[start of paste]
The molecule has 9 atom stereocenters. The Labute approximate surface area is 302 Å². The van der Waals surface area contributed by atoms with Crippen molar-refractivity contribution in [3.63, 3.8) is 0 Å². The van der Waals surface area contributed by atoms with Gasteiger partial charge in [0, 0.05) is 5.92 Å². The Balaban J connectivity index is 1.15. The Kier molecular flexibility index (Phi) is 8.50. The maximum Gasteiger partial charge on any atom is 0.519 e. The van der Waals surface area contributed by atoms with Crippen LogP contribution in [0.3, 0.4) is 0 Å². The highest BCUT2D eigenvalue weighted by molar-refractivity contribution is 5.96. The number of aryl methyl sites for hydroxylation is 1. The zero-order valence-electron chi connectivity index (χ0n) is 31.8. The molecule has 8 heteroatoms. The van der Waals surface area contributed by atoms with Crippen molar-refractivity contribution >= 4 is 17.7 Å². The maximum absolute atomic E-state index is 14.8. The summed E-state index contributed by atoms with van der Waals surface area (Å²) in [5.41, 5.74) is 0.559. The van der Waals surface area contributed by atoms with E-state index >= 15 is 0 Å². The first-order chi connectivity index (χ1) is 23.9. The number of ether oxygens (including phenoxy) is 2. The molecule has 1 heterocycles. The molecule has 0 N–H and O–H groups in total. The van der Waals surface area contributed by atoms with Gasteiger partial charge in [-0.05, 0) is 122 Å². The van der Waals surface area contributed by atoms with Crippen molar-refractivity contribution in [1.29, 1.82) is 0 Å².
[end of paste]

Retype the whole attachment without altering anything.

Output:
The molecule has 9 atom stereocenters. The Labute approximate surface area is 302 Å². The van der Waals surface area contributed by atoms with Crippen molar-refractivity contribution in [3.63, 3.8) is 0 Å². The van der Waals surface area contributed by atoms with Gasteiger partial charge in [0, 0.05) is 5.92 Å². The Balaban J connectivity index is 1.15. The Kier molecular flexibility index (Phi) is 8.50. The maximum Gasteiger partial charge on any atom is 0.519 e. The van der Waals surface area contributed by atoms with Crippen LogP contribution in [0.3, 0.4) is 0 Å². The highest BCUT2D eigenvalue weighted by molar-refractivity contribution is 5.96. The number of aryl methyl sites for hydroxylation is 1. The zero-order valence-electron chi connectivity index (χ0n) is 31.8. The molecule has 8 heteroatoms. The van der Waals surface area contributed by atoms with Crippen molar-refractivity contribution >= 4 is 17.7 Å². The maximum absolute atomic E-state index is 14.8. The summed E-state index contributed by atoms with van der Waals surface area (Å²) in [5.41, 5.74) is 0.559. The van der Waals surface area contributed by atoms with E-state index >= 15 is 0 Å². The first-order chi connectivity index (χ1) is 23.9. The number of ether oxygens (including phenoxy) is 2. The molecule has 1 heterocycles. The molecule has 0 N–H and O–H groups in total. The van der Waals surface area contributed by atoms with Gasteiger partial charge in [-0.05, 0) is 122 Å². The van der Waals surface area contributed by atoms with Crippen molar-refractivity contribution in [1.29, 1.82) is 0 Å².